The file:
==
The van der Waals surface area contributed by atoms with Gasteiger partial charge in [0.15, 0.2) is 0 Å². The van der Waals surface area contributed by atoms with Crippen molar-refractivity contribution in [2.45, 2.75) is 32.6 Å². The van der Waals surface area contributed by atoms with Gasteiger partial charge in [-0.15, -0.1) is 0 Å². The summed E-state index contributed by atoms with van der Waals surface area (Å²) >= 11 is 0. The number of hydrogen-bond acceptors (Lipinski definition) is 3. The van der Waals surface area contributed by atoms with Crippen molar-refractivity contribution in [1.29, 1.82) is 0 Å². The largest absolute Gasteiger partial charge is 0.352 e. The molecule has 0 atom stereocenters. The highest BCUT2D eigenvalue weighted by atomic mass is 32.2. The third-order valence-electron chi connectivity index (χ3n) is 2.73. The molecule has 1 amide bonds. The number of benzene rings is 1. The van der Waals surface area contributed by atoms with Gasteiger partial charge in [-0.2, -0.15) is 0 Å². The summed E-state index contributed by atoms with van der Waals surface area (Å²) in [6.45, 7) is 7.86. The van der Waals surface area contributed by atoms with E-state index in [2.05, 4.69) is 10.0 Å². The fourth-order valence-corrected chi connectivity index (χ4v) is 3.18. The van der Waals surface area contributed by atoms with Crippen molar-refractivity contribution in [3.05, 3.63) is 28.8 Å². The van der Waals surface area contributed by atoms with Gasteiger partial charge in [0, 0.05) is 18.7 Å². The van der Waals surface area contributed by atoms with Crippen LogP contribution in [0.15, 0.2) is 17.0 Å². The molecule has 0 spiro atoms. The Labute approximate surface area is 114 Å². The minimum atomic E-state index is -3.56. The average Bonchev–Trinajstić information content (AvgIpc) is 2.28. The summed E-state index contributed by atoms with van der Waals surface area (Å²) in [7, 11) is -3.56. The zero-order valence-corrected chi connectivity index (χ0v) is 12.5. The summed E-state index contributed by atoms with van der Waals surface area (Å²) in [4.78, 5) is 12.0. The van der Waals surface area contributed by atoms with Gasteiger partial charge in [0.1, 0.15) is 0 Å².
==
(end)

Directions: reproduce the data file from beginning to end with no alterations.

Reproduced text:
The van der Waals surface area contributed by atoms with Gasteiger partial charge in [0.15, 0.2) is 0 Å². The van der Waals surface area contributed by atoms with Crippen molar-refractivity contribution in [2.45, 2.75) is 32.6 Å². The van der Waals surface area contributed by atoms with Gasteiger partial charge in [-0.15, -0.1) is 0 Å². The summed E-state index contributed by atoms with van der Waals surface area (Å²) >= 11 is 0. The number of hydrogen-bond acceptors (Lipinski definition) is 3. The van der Waals surface area contributed by atoms with Crippen molar-refractivity contribution in [1.29, 1.82) is 0 Å². The largest absolute Gasteiger partial charge is 0.352 e. The molecule has 0 atom stereocenters. The highest BCUT2D eigenvalue weighted by atomic mass is 32.2. The third-order valence-electron chi connectivity index (χ3n) is 2.73. The molecule has 1 amide bonds. The number of benzene rings is 1. The van der Waals surface area contributed by atoms with Gasteiger partial charge in [-0.2, -0.15) is 0 Å². The summed E-state index contributed by atoms with van der Waals surface area (Å²) in [6.45, 7) is 7.86. The van der Waals surface area contributed by atoms with E-state index in [2.05, 4.69) is 10.0 Å². The fourth-order valence-corrected chi connectivity index (χ4v) is 3.18. The van der Waals surface area contributed by atoms with Crippen molar-refractivity contribution in [3.05, 3.63) is 28.8 Å². The van der Waals surface area contributed by atoms with Gasteiger partial charge in [0, 0.05) is 18.7 Å². The van der Waals surface area contributed by atoms with Crippen LogP contribution in [0.15, 0.2) is 17.0 Å². The molecule has 0 spiro atoms. The Labute approximate surface area is 114 Å². The minimum atomic E-state index is -3.56. The average Bonchev–Trinajstić information content (AvgIpc) is 2.28. The summed E-state index contributed by atoms with van der Waals surface area (Å²) in [7, 11) is -3.56. The zero-order valence-corrected chi connectivity index (χ0v) is 12.5. The summed E-state index contributed by atoms with van der Waals surface area (Å²) in [4.78, 5) is 12.0. The van der Waals surface area contributed by atoms with Gasteiger partial charge in [0.1, 0.15) is 0 Å².